Jump to main content
Jump to site search

Issue 21, 2017
Previous Article Next Article

Modeling the transformation of atmospheric CO2 into microalgal biomass

Author affiliations


Marine phytoplankton acts as a considerable sink of atmospheric CO2 as it sequesters large quantities of this greenhouse gas for biomass production. To assess microalgae's counterbalancing of global warming, the quantities of CO2 they fix need to be determined. For this task, it is mandatory to understand which environmental and physiological parameters govern this transformation from atmospheric CO2 to microalgal biomass. However, experimental analyses are challenging as it has been found that the chemical environment has a major impact on the physiological properties of the microalgae cells (diameter typ. 5–20 μm). Moreover, the cells can only chemically interact with their immediate vicinity and thus compound sequestration needs to be studied on a microscopic spatial scale. Due to these reasons, computer simulations are a more promising approach than the experimental studies. Modeling software has been developed that describes the dissolution of atmospheric CO2 into oceans followed by the formation of HCO3 which is then transported to individual microalgae cells. The second portion of this model describes the competition of different cell species for this HCO3, a nutrient, as well as its uptake and utilization for cell production. Two microalgae species, i.e. Dunaliella salina and Nannochloropsis oculata, were cultured individually and in a competition situation under different atmospheric CO2 conditions. It is shown that this novel model's predictions of biomass production are in very good agreement with the experimental flow cytometry results. After model validation, it has been applied to long-term prediction of phytoplankton generation. These investigations were motivated by the question whether or not cell production slows down as cultures grow. This is of relevance as a reduced cell production rate means that the increase in a culture's CO2-sinking capacity slows down as well. One implication resulting from this is that an increase in anthropogenic CO2 may not be counterbalanced by an increase in phytoplankton production. Modeling studies have found that for several different atmospheric CO2 levels provided to single-species cultures as well as to species in competing scenarios the cell production rate does slow down over time.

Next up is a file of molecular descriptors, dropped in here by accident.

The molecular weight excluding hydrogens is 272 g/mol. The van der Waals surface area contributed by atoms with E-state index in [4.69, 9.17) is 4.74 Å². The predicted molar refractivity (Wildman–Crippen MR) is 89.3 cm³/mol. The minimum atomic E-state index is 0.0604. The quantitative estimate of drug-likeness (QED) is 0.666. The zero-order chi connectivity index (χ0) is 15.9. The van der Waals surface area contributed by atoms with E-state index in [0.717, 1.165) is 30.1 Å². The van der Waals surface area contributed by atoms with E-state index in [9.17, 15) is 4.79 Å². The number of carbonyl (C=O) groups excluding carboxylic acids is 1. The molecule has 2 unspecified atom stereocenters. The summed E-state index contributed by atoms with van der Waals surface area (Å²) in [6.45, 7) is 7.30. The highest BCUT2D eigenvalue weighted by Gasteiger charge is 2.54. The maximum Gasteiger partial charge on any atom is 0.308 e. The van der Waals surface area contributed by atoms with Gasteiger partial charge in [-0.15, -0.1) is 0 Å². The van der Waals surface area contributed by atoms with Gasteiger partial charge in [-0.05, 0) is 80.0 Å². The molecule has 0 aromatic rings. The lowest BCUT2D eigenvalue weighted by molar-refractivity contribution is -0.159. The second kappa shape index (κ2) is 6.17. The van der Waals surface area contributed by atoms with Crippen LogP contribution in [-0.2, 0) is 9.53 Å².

Graphical abstract: Modeling the transformation of atmospheric CO2 into microalgal biomass

Back to tab navigation

Supplementary files

Publication details

The article was received on 23 Jun 2017, accepted on 15 Sep 2017 and first published on 15 Sep 2017

Article type: Paper
DOI: 10.1039/C7AN01054K
Citation: Analyst, 2017,142, 4089-4098
  •   Request permissions

    Modeling the transformation of atmospheric CO2 into microalgal biomass

    M. F. Hasan and F. Vogt, Analyst, 2017, 142, 4089
    DOI: 10.1039/C7AN01054K

Search articles by author